The Problem of Pride
Pride is exposed in James 4 as the major blockade to receiving God’s grace. “God opposes the proud but gives grace to the humble.” The word “opposes” is a very strong word. It means to “stand against,” and evokes the image of God stationing himself in a fixed position, with all of his divine power against the enemy. This is a frightening picture (especially in light of James 4:1-4), and makes me want to follow verse 10 with all of my will: “Humble yourselves before the Lord and he will lift you up.”
The Bible does not tell us in explicit terms how to “humble” ourselves, but the Author of scripture assumes that when we read these words (as well as the similar passage in 1 Peter 5:5-10) we will know by the inner voice of his Spirit, and the specifics in the context, how to do this. An attitude of submission to God and those in authority over us, and a stance of resisting the devil, are foundational, according to both James and 1 Peter. And thorough, God-wrought purification is absolutely necessary as well. I am truly grateful that God takes charge of this cleansing when we come to him with a broken spirit and a heart eager for his righteousness (Psalm 51:17).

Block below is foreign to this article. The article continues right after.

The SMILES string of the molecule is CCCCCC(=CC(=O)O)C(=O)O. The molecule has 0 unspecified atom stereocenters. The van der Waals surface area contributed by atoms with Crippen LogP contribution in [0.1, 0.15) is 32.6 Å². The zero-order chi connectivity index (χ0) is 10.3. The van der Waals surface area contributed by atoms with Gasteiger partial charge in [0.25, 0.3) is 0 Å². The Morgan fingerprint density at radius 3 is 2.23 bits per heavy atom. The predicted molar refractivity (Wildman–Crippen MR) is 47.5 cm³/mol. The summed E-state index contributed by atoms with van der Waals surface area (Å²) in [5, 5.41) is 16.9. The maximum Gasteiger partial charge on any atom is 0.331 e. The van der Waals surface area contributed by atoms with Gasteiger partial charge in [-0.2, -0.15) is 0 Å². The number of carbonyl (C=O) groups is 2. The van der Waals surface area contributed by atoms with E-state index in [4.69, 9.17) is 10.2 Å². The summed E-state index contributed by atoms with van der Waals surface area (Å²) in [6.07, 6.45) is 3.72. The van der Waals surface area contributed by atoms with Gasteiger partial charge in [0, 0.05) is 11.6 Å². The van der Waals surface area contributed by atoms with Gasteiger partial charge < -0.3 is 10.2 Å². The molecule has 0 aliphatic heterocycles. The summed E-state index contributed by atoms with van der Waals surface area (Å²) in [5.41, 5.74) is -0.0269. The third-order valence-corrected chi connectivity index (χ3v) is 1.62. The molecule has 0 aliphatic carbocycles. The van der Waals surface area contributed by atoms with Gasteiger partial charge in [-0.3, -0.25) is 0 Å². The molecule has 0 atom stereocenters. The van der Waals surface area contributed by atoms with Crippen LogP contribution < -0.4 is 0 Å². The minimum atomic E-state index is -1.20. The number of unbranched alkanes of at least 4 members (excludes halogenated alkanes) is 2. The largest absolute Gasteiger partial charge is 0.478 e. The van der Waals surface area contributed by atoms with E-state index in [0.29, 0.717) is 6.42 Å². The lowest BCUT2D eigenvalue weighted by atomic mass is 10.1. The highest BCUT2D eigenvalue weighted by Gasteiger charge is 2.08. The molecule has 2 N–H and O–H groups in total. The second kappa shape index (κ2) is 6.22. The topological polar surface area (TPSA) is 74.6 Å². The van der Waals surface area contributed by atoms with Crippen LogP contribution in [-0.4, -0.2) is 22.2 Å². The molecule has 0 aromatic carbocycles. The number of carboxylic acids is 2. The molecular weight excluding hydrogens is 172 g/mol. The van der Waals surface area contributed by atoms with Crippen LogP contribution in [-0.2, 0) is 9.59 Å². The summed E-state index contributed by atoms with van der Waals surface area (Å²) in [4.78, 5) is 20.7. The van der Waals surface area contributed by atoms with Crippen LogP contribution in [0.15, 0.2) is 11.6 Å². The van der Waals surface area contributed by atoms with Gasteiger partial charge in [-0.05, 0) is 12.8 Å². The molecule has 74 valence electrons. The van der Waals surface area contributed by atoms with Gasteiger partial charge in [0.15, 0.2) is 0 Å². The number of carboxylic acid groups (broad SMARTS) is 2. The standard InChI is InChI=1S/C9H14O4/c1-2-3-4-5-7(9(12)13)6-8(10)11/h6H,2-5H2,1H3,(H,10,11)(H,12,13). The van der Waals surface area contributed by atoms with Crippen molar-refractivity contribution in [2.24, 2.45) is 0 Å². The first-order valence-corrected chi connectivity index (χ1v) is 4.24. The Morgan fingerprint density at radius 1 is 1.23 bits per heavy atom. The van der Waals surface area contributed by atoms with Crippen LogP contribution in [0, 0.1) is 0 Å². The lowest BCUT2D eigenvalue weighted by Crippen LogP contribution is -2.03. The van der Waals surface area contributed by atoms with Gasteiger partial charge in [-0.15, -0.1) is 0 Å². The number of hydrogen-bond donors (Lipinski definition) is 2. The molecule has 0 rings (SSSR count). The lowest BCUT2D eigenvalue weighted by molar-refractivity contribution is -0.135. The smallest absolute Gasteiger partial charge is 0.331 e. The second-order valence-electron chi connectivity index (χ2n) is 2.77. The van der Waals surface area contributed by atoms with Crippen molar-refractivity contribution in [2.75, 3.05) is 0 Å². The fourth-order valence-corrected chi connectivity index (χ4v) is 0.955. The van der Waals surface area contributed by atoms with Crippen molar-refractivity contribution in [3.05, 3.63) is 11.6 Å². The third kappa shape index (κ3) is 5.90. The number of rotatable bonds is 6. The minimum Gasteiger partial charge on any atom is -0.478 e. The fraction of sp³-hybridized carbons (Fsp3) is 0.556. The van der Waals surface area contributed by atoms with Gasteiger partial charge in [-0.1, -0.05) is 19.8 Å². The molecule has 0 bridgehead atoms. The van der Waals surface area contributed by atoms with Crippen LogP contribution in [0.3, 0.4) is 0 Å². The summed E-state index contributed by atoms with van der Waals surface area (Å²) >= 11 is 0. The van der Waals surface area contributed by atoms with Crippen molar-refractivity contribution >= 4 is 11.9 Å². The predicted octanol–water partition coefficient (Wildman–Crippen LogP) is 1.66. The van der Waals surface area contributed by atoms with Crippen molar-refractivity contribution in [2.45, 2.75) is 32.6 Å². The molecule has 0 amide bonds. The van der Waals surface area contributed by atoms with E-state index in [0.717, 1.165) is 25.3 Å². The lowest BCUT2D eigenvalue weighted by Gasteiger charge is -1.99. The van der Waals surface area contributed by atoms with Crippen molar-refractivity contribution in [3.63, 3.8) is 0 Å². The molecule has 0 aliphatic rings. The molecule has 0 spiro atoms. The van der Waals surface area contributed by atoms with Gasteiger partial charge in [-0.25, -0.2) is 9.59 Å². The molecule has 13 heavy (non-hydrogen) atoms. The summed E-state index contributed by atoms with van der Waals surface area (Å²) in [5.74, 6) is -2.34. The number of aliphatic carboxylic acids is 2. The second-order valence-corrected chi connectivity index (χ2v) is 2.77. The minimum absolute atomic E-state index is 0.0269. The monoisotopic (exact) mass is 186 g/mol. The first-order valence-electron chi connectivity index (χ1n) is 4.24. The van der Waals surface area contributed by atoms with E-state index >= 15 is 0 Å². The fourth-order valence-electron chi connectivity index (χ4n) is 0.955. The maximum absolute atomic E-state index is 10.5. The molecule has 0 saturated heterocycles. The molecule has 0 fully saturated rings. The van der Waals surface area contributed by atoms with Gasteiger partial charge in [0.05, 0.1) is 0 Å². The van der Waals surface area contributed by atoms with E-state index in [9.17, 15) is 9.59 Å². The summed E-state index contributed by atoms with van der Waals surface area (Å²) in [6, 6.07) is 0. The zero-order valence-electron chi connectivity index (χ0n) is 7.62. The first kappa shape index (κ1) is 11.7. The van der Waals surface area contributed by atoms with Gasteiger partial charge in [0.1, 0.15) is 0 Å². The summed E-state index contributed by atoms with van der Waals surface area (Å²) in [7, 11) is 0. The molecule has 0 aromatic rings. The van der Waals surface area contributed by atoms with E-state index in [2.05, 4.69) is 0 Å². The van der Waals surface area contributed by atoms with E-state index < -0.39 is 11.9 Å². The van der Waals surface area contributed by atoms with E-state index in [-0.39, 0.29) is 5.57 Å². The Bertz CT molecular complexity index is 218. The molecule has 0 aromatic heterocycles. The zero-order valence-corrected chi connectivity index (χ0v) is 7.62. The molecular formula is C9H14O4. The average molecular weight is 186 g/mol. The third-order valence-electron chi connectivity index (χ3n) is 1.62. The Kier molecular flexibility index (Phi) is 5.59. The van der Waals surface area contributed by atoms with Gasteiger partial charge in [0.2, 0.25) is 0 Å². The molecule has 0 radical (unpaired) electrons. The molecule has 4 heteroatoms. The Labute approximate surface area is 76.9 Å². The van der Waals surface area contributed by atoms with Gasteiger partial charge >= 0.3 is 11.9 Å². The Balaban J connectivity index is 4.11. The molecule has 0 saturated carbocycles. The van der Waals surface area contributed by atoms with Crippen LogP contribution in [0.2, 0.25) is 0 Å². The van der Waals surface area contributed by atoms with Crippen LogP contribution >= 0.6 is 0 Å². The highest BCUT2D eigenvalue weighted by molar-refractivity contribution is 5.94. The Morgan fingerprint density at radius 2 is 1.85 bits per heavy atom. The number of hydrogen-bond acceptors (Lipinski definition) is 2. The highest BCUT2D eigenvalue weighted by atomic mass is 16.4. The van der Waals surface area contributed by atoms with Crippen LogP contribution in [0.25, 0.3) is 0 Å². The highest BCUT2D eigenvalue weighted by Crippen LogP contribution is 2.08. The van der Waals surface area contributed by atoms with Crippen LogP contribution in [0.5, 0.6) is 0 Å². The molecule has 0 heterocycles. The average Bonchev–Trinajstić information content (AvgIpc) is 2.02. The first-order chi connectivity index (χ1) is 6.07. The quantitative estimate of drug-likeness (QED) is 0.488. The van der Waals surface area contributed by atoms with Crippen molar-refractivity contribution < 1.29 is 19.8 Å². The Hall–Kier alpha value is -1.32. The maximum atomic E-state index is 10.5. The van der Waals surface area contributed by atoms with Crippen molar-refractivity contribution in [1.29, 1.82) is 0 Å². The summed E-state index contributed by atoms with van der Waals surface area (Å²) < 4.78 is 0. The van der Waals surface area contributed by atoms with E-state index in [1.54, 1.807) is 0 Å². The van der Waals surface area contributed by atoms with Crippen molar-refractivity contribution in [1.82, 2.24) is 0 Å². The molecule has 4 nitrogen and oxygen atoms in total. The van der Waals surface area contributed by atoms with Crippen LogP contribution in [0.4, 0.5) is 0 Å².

I want to close with a plea from my heart. I sincerely and eagerly urge you, my readers, to come near to God. The reason I desire this for you is the same reason I desire it for myself: the Bible says that God will then come near to us. And if God is near to us, then we don’t have anything to worry about. We are very safe, dear friends, when God is near us. God will handle the most difficult situations we are facing.
The present financial crisis is affecting all of us, some very severely. If God is near you, you need not worry. I have to remind myself of this often or I will lose heart and be overwhelmed by anxiety. Some of you are afflicted by health issues, as I am, and these will devastate us if we give in to fear. With others, the stresses on you may pertain to your children, relatives, educational plans, debt, home, job, relationships, personal failings and lack of hope. With every ounce of my being I urge you to come near to God. Read this essay again if God has already used it to quicken you, and spend time alone with God and the scriptures as soon as you are able. Nothing else is as important right now. God will come near to you, he promises!
Peter reminds us: “Cast all your anxiety on him because he cares for you,” and then gives us all a deeply comforting benediction.
And the God of all grace, who called you to his eternal glory in Christ, after you have suffered a little while, will himself restore you and make you strong, firm and steadfast. To him be the power for ever and ever. Amen. (1 Peter 5:7, 10-11)